The programming team behind Logos Bible Software announced Wednesday that an upcoming program update will include an officially licensed version of Microsoft’s “Clippy” digital assistant, an on-screen anthropomorphized paper clip who has been programmed to correct weak and unbiblical sermons being typed up in Logos 7’s Sermon Editor.
“Hi! It looks like your Trinity illustration is drifting into modalism. Would you like me to suggest some other illustrations you might use?” Clippy said in a demonstration of the new update as a pastor typed in a paragraph comparing the triune Godhead to the three different states of water. In another portion of the demo video, Clippy suggested that a pastor stick to the original context of a verse rather than trying to inject modern understandings of certain words and concepts into the text.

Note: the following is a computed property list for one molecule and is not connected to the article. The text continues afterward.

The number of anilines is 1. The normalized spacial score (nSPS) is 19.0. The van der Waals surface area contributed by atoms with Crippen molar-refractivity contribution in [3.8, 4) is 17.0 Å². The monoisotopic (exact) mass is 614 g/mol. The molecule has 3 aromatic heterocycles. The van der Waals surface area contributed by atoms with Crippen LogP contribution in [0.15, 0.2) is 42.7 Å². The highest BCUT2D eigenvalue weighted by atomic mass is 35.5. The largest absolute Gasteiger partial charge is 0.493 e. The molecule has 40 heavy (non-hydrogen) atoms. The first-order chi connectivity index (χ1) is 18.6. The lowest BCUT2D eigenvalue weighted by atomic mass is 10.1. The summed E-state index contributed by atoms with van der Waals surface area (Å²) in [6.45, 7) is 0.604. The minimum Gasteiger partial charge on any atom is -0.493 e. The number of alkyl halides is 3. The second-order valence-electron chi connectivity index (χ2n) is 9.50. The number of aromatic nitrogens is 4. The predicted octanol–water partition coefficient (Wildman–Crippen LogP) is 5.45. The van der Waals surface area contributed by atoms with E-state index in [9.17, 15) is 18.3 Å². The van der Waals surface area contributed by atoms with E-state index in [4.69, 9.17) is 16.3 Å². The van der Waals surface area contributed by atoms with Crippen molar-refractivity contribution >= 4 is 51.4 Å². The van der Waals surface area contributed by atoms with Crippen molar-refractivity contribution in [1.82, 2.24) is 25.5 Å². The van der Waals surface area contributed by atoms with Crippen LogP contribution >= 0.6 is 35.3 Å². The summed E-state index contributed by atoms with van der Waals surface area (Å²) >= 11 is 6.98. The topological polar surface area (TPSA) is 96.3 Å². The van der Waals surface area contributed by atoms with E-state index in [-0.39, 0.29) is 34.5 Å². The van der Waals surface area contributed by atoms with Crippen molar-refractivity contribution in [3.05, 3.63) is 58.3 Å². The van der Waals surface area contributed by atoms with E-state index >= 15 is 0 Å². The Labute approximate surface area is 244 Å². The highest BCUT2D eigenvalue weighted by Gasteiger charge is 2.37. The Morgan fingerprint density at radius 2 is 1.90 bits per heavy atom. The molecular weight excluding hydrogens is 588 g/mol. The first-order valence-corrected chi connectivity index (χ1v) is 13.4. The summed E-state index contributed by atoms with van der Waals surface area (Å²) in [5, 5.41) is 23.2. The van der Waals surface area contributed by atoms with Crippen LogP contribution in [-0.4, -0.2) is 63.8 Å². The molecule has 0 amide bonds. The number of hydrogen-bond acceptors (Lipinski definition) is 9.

“Clippy’s been redesigned from the ground up to catch common heresies and unbiblical lines of thought that tend to creep into many pastors’ messages,” one programmer told reporters. “Now you can type away and trust that ol’ Clipster here has your back.”
Logos programmers reportedly consulted with top evangelical theologians to confirm that Clippy has been programmed with a biblical understanding of the Christian faith and proper historical-grammatical hermeneutics.
At publishing time, Logos had confirmed several more of Clippy’s new phrases, such as “It looks like you’re trying to eisegete your own theological system into the text,” “Would you like me to show you how to rightly divide this text without totally butchering it?” and “For goodness’ sake, would you stop talking about yourself and start preaching Christ crucified for once!
Oh if only…